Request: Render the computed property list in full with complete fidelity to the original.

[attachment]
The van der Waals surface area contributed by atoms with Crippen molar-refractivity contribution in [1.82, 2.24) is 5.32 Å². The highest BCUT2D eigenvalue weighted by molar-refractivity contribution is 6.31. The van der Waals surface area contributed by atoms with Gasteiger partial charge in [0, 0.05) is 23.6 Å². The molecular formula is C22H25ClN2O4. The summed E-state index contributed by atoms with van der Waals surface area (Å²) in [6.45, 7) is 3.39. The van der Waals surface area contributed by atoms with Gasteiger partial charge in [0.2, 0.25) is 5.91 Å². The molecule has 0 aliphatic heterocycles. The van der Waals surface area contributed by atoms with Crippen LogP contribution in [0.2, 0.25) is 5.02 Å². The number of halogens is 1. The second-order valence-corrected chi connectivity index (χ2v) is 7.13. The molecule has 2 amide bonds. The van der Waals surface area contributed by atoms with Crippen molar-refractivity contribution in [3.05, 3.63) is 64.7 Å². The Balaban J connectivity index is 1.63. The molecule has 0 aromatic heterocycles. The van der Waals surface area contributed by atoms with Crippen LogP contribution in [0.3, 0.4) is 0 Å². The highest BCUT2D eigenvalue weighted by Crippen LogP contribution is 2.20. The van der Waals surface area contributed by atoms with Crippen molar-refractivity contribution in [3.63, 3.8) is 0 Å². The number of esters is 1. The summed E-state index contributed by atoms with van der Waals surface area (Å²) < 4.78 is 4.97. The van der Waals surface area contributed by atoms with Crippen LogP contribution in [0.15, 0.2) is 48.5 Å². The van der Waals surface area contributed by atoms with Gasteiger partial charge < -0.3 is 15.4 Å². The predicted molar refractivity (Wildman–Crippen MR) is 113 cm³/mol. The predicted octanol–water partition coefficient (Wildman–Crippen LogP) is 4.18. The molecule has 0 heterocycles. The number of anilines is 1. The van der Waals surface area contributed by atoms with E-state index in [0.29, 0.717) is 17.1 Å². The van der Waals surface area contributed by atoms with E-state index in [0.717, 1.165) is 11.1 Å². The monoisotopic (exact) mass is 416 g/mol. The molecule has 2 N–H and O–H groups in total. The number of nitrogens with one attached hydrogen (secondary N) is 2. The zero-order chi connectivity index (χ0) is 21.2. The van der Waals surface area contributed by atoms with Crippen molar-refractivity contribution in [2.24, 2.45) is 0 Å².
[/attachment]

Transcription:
The van der Waals surface area contributed by atoms with Crippen molar-refractivity contribution in [1.82, 2.24) is 5.32 Å². The highest BCUT2D eigenvalue weighted by molar-refractivity contribution is 6.31. The van der Waals surface area contributed by atoms with Gasteiger partial charge in [0, 0.05) is 23.6 Å². The molecular formula is C22H25ClN2O4. The summed E-state index contributed by atoms with van der Waals surface area (Å²) in [6.45, 7) is 3.39. The van der Waals surface area contributed by atoms with Gasteiger partial charge in [0.2, 0.25) is 5.91 Å². The molecule has 0 aliphatic heterocycles. The van der Waals surface area contributed by atoms with Crippen LogP contribution in [0.2, 0.25) is 5.02 Å². The number of halogens is 1. The second-order valence-corrected chi connectivity index (χ2v) is 7.13. The molecule has 2 amide bonds. The van der Waals surface area contributed by atoms with Crippen molar-refractivity contribution in [3.05, 3.63) is 64.7 Å². The Balaban J connectivity index is 1.63. The molecule has 0 aromatic heterocycles. The van der Waals surface area contributed by atoms with Crippen LogP contribution in [0.3, 0.4) is 0 Å². The highest BCUT2D eigenvalue weighted by Crippen LogP contribution is 2.20. The van der Waals surface area contributed by atoms with Crippen molar-refractivity contribution in [3.63, 3.8) is 0 Å². The number of esters is 1. The summed E-state index contributed by atoms with van der Waals surface area (Å²) < 4.78 is 4.97. The van der Waals surface area contributed by atoms with Crippen LogP contribution in [0.15, 0.2) is 48.5 Å². The van der Waals surface area contributed by atoms with Gasteiger partial charge < -0.3 is 15.4 Å². The predicted molar refractivity (Wildman–Crippen MR) is 113 cm³/mol. The predicted octanol–water partition coefficient (Wildman–Crippen LogP) is 4.18. The molecule has 0 heterocycles. The number of anilines is 1. The van der Waals surface area contributed by atoms with E-state index in [0.29, 0.717) is 17.1 Å². The van der Waals surface area contributed by atoms with E-state index in [0.717, 1.165) is 11.1 Å². The monoisotopic (exact) mass is 416 g/mol. The molecule has 2 N–H and O–H groups in total. The number of nitrogens with one attached hydrogen (secondary N) is 2. The zero-order chi connectivity index (χ0) is 21.2. The van der Waals surface area contributed by atoms with Crippen molar-refractivity contribution in [2.24, 2.45) is 0 Å².